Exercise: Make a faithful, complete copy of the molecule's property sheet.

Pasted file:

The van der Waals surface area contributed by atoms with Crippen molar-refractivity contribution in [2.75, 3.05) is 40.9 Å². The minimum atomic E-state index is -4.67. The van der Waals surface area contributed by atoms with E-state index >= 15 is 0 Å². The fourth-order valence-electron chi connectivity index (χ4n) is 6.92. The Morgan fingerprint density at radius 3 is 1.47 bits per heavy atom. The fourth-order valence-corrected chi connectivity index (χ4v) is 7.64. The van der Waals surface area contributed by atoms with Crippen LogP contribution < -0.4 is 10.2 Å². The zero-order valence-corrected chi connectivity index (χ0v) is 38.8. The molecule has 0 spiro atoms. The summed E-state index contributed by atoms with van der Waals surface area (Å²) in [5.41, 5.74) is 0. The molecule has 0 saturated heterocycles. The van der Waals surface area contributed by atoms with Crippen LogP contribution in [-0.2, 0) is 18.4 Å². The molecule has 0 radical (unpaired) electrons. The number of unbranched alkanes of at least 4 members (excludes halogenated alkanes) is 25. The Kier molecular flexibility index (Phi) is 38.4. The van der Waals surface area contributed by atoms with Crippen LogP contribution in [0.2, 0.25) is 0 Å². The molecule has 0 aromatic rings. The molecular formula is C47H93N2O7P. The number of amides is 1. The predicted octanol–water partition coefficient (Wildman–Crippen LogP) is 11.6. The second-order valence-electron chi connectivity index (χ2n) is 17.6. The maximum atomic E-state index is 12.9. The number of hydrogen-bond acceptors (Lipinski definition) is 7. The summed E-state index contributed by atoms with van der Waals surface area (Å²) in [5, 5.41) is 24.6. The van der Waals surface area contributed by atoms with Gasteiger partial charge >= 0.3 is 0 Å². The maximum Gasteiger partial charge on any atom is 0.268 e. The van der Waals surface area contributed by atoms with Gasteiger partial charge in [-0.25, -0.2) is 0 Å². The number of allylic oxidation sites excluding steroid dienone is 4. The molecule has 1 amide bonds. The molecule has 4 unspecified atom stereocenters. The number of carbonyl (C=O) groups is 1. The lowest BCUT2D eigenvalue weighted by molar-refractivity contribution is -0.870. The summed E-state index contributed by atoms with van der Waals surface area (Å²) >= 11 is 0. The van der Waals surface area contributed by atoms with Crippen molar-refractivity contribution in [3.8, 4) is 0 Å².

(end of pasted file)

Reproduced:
The van der Waals surface area contributed by atoms with Crippen molar-refractivity contribution in [2.75, 3.05) is 40.9 Å². The minimum atomic E-state index is -4.67. The van der Waals surface area contributed by atoms with E-state index >= 15 is 0 Å². The fourth-order valence-electron chi connectivity index (χ4n) is 6.92. The Morgan fingerprint density at radius 3 is 1.47 bits per heavy atom. The fourth-order valence-corrected chi connectivity index (χ4v) is 7.64. The van der Waals surface area contributed by atoms with Crippen LogP contribution < -0.4 is 10.2 Å². The zero-order valence-corrected chi connectivity index (χ0v) is 38.8. The molecule has 0 spiro atoms. The summed E-state index contributed by atoms with van der Waals surface area (Å²) in [5.41, 5.74) is 0. The molecule has 0 saturated heterocycles. The van der Waals surface area contributed by atoms with Crippen LogP contribution in [-0.2, 0) is 18.4 Å². The molecule has 0 radical (unpaired) electrons. The number of unbranched alkanes of at least 4 members (excludes halogenated alkanes) is 25. The Kier molecular flexibility index (Phi) is 38.4. The van der Waals surface area contributed by atoms with Crippen LogP contribution in [0.2, 0.25) is 0 Å². The molecule has 0 aromatic rings. The molecular formula is C47H93N2O7P. The number of amides is 1. The predicted octanol–water partition coefficient (Wildman–Crippen LogP) is 11.6. The second-order valence-electron chi connectivity index (χ2n) is 17.6. The maximum atomic E-state index is 12.9. The number of hydrogen-bond acceptors (Lipinski definition) is 7. The summed E-state index contributed by atoms with van der Waals surface area (Å²) in [5, 5.41) is 24.6. The van der Waals surface area contributed by atoms with Gasteiger partial charge >= 0.3 is 0 Å². The maximum Gasteiger partial charge on any atom is 0.268 e. The van der Waals surface area contributed by atoms with Gasteiger partial charge in [-0.25, -0.2) is 0 Å². The number of allylic oxidation sites excluding steroid dienone is 4. The molecule has 1 amide bonds. The molecule has 4 unspecified atom stereocenters. The number of carbonyl (C=O) groups is 1. The lowest BCUT2D eigenvalue weighted by molar-refractivity contribution is -0.870. The summed E-state index contributed by atoms with van der Waals surface area (Å²) >= 11 is 0. The van der Waals surface area contributed by atoms with Crippen molar-refractivity contribution in [3.8, 4) is 0 Å².